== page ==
Hum paints anti-ageist design

Changing the Narrative recently launched an anti-ageist birthday card campaign, seeking to limit some  negative connotations of ageing often included in cards. 

According to their website, birthday cards for older people inundate them with negative stereotypes, portraying them as sleepy, crabby and weak. 

According to the organization, “we need alternatives – birthday cards that celebrate age.” So it sought out Colorado artists to create them.

“I think I saw a post on Facebook that they were looking for Colorado artists and I thought, ‘that would be fun,” said Salida artist Sue Ann Hum. 

Hum has been working with her left hand, which is her non-dominant hand, because she said it gives more freedom. With her right hand when she paints portraits, she said she is very concerned that all of the proportions are correct and other details. 

Using her non-dominant hand, however, has opened up more possibilities for her. “It’s fun to see where it goes; it’s helped me be a more intuitive artist,” she said. “I love being expressive and it’s certainly that.” 

Eventually Hum created a card with a woman wearing a hat that has birthday candles on it and an outfit made from flowers. 

It reads: “She woke up, put on her birthday hat & said, ‘this calls for some champagne & shenanigans.’”

On the inside, it says, “Great plan, girlfriend – count me in!”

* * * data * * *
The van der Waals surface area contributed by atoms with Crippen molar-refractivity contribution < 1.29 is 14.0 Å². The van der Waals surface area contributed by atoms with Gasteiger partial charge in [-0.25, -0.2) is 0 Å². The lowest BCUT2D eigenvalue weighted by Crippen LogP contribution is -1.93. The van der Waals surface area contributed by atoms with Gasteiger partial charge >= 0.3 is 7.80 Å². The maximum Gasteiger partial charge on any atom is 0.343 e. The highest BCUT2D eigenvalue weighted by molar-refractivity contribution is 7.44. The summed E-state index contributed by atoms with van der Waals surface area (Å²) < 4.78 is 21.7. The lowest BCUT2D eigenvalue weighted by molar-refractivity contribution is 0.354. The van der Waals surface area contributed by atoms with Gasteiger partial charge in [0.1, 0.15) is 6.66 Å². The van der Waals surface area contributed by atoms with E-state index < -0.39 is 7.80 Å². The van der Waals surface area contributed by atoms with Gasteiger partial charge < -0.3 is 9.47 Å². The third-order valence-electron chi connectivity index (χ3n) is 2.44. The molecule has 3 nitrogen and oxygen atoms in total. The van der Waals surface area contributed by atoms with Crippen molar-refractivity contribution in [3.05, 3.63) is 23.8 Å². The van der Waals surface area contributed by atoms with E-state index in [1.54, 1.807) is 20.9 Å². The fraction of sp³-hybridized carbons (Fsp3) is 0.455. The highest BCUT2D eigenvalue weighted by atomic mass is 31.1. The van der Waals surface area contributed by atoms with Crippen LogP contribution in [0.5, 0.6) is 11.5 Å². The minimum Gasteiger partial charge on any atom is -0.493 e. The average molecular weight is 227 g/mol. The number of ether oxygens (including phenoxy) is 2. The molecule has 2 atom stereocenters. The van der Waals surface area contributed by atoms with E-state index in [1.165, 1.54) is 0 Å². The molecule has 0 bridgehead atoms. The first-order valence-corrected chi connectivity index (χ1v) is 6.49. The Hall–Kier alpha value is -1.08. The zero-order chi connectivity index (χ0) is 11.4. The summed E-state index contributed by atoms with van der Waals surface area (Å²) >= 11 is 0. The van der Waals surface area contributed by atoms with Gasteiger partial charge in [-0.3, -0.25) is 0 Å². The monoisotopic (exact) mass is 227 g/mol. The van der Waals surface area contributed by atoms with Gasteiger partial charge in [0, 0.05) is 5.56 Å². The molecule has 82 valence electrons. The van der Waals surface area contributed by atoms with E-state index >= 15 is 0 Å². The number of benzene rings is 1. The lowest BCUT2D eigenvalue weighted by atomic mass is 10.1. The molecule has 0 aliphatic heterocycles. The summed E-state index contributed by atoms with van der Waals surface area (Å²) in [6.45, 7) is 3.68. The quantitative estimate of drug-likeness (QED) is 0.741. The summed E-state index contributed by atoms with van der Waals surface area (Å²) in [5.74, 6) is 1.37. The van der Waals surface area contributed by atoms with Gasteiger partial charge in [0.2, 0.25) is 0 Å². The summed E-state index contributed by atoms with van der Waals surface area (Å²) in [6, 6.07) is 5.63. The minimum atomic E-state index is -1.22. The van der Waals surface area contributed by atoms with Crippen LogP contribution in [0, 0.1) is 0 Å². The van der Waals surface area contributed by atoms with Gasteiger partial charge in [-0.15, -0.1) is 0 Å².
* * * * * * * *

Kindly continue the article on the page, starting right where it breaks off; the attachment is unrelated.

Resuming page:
It also has a story on the back: “Sylvie shows up as our Birthday Girl. She loves the south of France, so dresses in sunflowers whenever she gets the chance. Every year for her birthday she goes somewhere she’s not yet been or does something she’s never done before. Sylvie knows how to celebrate her life, and so of course she has a dedicated party hat.”

Hum was one of 22 artists from the state who was selected for the campaign.  

“I was really honored to be selected,” Hum said, noting how many artists reside in the state. “It was just a really cool opportunity.”

“I think the (anti-ageism) movement has found its time,” Hum said. “People are living longer and older people are feeling more invigorated. As we age, we’re not losing our zest for living life to the fullest.”

Hum, who will turn 70 in August, also has some experience with ageism. 

“I think most women have had an experience that when we reach a certain age, we’re invisible,” Hum said, recalling a time she waited 40 minutes for help in a shoe store while the staff helped everyone but her. 

Changing the Narrative, in collaboration with FrameWorks Institute, has researched how the public thinks about aging and ageism, and is testing messages that could shift thinking in a positive direction. This campaign is a continuation of that effort. 

Hum also did a line of holiday cards this year and plans to do more cards for all occasions in the future.

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